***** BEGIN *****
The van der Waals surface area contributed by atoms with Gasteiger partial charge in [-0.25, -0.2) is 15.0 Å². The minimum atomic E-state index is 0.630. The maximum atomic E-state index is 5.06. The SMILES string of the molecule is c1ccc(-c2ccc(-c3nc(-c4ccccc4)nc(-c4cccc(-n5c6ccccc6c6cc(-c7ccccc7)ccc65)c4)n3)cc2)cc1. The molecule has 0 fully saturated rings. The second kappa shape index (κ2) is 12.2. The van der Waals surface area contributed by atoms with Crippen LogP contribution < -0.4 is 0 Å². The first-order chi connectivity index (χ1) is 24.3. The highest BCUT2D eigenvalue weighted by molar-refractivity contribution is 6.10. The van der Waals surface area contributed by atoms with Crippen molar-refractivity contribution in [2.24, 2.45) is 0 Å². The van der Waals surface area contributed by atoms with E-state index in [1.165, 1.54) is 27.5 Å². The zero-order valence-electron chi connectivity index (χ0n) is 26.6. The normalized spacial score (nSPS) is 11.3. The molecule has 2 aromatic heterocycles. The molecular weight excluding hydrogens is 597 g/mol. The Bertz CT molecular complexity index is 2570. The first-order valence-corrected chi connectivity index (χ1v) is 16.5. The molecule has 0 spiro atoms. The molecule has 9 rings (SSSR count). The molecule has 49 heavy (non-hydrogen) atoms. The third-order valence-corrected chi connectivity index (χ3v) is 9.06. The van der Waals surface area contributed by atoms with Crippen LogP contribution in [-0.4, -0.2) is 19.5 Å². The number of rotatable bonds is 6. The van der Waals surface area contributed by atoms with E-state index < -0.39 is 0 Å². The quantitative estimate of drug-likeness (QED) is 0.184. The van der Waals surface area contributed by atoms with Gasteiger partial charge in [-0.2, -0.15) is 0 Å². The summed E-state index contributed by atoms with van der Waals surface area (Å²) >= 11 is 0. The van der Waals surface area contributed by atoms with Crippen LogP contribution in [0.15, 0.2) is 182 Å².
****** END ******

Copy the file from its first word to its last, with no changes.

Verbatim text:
The van der Waals surface area contributed by atoms with Gasteiger partial charge in [-0.25, -0.2) is 15.0 Å². The minimum atomic E-state index is 0.630. The maximum atomic E-state index is 5.06. The SMILES string of the molecule is c1ccc(-c2ccc(-c3nc(-c4ccccc4)nc(-c4cccc(-n5c6ccccc6c6cc(-c7ccccc7)ccc65)c4)n3)cc2)cc1. The molecule has 0 fully saturated rings. The second kappa shape index (κ2) is 12.2. The van der Waals surface area contributed by atoms with Crippen LogP contribution < -0.4 is 0 Å². The first-order chi connectivity index (χ1) is 24.3. The highest BCUT2D eigenvalue weighted by molar-refractivity contribution is 6.10. The van der Waals surface area contributed by atoms with Crippen molar-refractivity contribution in [2.24, 2.45) is 0 Å². The van der Waals surface area contributed by atoms with E-state index in [1.165, 1.54) is 27.5 Å². The zero-order valence-electron chi connectivity index (χ0n) is 26.6. The normalized spacial score (nSPS) is 11.3. The molecule has 2 aromatic heterocycles. The molecular weight excluding hydrogens is 597 g/mol. The Bertz CT molecular complexity index is 2570. The first-order valence-corrected chi connectivity index (χ1v) is 16.5. The molecule has 0 spiro atoms. The molecule has 9 rings (SSSR count). The molecule has 49 heavy (non-hydrogen) atoms. The third-order valence-corrected chi connectivity index (χ3v) is 9.06. The van der Waals surface area contributed by atoms with Crippen LogP contribution in [-0.4, -0.2) is 19.5 Å². The number of rotatable bonds is 6. The van der Waals surface area contributed by atoms with E-state index < -0.39 is 0 Å². The quantitative estimate of drug-likeness (QED) is 0.184. The van der Waals surface area contributed by atoms with Gasteiger partial charge in [-0.2, -0.15) is 0 Å². The summed E-state index contributed by atoms with van der Waals surface area (Å²) >= 11 is 0. The van der Waals surface area contributed by atoms with Crippen LogP contribution in [0.15, 0.2) is 182 Å².